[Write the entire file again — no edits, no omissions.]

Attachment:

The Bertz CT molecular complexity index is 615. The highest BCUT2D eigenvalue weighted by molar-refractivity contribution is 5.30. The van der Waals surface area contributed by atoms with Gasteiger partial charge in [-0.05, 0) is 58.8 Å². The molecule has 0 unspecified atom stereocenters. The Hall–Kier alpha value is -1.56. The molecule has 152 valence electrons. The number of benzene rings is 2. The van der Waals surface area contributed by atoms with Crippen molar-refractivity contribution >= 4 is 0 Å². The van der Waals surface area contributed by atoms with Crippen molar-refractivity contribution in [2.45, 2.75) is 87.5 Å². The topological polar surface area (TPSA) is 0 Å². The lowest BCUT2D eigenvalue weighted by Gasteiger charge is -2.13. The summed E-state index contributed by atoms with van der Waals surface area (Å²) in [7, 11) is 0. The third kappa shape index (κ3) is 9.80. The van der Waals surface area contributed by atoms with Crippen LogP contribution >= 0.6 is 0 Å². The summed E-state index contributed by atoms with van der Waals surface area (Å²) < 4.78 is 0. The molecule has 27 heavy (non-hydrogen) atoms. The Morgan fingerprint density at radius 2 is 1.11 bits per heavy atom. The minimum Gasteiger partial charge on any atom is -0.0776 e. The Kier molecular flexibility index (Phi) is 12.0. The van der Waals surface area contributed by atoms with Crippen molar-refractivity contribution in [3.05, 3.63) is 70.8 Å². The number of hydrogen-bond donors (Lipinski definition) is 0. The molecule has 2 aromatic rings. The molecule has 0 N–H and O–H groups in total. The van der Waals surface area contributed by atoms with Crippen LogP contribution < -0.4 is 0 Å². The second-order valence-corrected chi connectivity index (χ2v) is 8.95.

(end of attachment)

The Bertz CT molecular complexity index is 615. The highest BCUT2D eigenvalue weighted by molar-refractivity contribution is 5.30. The van der Waals surface area contributed by atoms with Gasteiger partial charge in [-0.05, 0) is 58.8 Å². The molecule has 0 unspecified atom stereocenters. The Hall–Kier alpha value is -1.56. The molecule has 152 valence electrons. The number of benzene rings is 2. The van der Waals surface area contributed by atoms with Crippen molar-refractivity contribution >= 4 is 0 Å². The van der Waals surface area contributed by atoms with Crippen molar-refractivity contribution in [2.45, 2.75) is 87.5 Å². The topological polar surface area (TPSA) is 0 Å². The lowest BCUT2D eigenvalue weighted by Gasteiger charge is -2.13. The summed E-state index contributed by atoms with van der Waals surface area (Å²) in [7, 11) is 0. The third kappa shape index (κ3) is 9.80. The van der Waals surface area contributed by atoms with Crippen LogP contribution >= 0.6 is 0 Å². The summed E-state index contributed by atoms with van der Waals surface area (Å²) < 4.78 is 0. The molecule has 27 heavy (non-hydrogen) atoms. The Morgan fingerprint density at radius 2 is 1.11 bits per heavy atom. The minimum Gasteiger partial charge on any atom is -0.0776 e. The Kier molecular flexibility index (Phi) is 12.0. The van der Waals surface area contributed by atoms with Crippen molar-refractivity contribution in [3.05, 3.63) is 70.8 Å². The number of hydrogen-bond donors (Lipinski definition) is 0. The molecule has 2 aromatic rings. The molecule has 0 N–H and O–H groups in total. The van der Waals surface area contributed by atoms with Crippen LogP contribution < -0.4 is 0 Å². The second-order valence-corrected chi connectivity index (χ2v) is 8.95.